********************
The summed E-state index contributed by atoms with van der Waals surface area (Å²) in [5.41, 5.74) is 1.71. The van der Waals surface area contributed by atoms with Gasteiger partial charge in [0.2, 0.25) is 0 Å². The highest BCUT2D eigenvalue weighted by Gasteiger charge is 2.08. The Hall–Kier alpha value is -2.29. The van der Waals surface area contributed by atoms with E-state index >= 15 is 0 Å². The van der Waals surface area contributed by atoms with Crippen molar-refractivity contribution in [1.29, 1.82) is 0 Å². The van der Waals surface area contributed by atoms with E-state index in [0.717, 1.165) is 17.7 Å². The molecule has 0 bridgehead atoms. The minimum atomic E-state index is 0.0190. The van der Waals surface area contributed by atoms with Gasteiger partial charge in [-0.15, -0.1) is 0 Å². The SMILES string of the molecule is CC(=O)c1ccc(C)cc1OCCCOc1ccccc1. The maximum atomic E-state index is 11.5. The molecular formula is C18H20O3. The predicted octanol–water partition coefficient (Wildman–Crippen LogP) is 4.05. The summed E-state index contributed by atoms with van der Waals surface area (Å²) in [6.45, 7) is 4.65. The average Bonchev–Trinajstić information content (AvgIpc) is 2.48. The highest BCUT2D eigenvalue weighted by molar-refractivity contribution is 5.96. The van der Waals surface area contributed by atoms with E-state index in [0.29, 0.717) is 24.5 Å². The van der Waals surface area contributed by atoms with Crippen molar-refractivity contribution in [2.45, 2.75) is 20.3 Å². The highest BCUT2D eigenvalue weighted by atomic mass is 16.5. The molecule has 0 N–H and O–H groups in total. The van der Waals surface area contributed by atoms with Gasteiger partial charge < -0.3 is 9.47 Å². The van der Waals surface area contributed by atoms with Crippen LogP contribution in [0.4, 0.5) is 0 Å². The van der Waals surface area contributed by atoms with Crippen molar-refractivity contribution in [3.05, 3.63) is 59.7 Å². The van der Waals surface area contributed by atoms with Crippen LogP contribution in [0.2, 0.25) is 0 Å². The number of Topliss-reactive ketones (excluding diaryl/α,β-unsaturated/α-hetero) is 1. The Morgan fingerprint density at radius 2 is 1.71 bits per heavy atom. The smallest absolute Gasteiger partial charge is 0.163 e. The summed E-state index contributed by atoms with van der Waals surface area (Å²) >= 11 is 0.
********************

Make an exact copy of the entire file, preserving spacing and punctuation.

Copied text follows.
The summed E-state index contributed by atoms with van der Waals surface area (Å²) in [5.41, 5.74) is 1.71. The van der Waals surface area contributed by atoms with Gasteiger partial charge in [0.2, 0.25) is 0 Å². The highest BCUT2D eigenvalue weighted by Gasteiger charge is 2.08. The Hall–Kier alpha value is -2.29. The van der Waals surface area contributed by atoms with E-state index >= 15 is 0 Å². The van der Waals surface area contributed by atoms with Crippen molar-refractivity contribution in [1.29, 1.82) is 0 Å². The van der Waals surface area contributed by atoms with E-state index in [0.717, 1.165) is 17.7 Å². The molecule has 0 bridgehead atoms. The minimum atomic E-state index is 0.0190. The van der Waals surface area contributed by atoms with Gasteiger partial charge in [-0.15, -0.1) is 0 Å². The SMILES string of the molecule is CC(=O)c1ccc(C)cc1OCCCOc1ccccc1. The maximum atomic E-state index is 11.5. The molecular formula is C18H20O3. The predicted octanol–water partition coefficient (Wildman–Crippen LogP) is 4.05. The summed E-state index contributed by atoms with van der Waals surface area (Å²) in [6.45, 7) is 4.65. The average Bonchev–Trinajstić information content (AvgIpc) is 2.48. The highest BCUT2D eigenvalue weighted by molar-refractivity contribution is 5.96. The van der Waals surface area contributed by atoms with E-state index in [0.29, 0.717) is 24.5 Å². The van der Waals surface area contributed by atoms with Crippen molar-refractivity contribution in [2.45, 2.75) is 20.3 Å². The highest BCUT2D eigenvalue weighted by atomic mass is 16.5. The molecule has 0 N–H and O–H groups in total. The van der Waals surface area contributed by atoms with Gasteiger partial charge < -0.3 is 9.47 Å². The van der Waals surface area contributed by atoms with Crippen LogP contribution in [0.4, 0.5) is 0 Å². The van der Waals surface area contributed by atoms with Crippen molar-refractivity contribution in [3.05, 3.63) is 59.7 Å². The van der Waals surface area contributed by atoms with Crippen LogP contribution in [0.2, 0.25) is 0 Å². The number of Topliss-reactive ketones (excluding diaryl/α,β-unsaturated/α-hetero) is 1. The Morgan fingerprint density at radius 2 is 1.71 bits per heavy atom. The smallest absolute Gasteiger partial charge is 0.163 e. The summed E-state index contributed by atoms with van der Waals surface area (Å²) >= 11 is 0.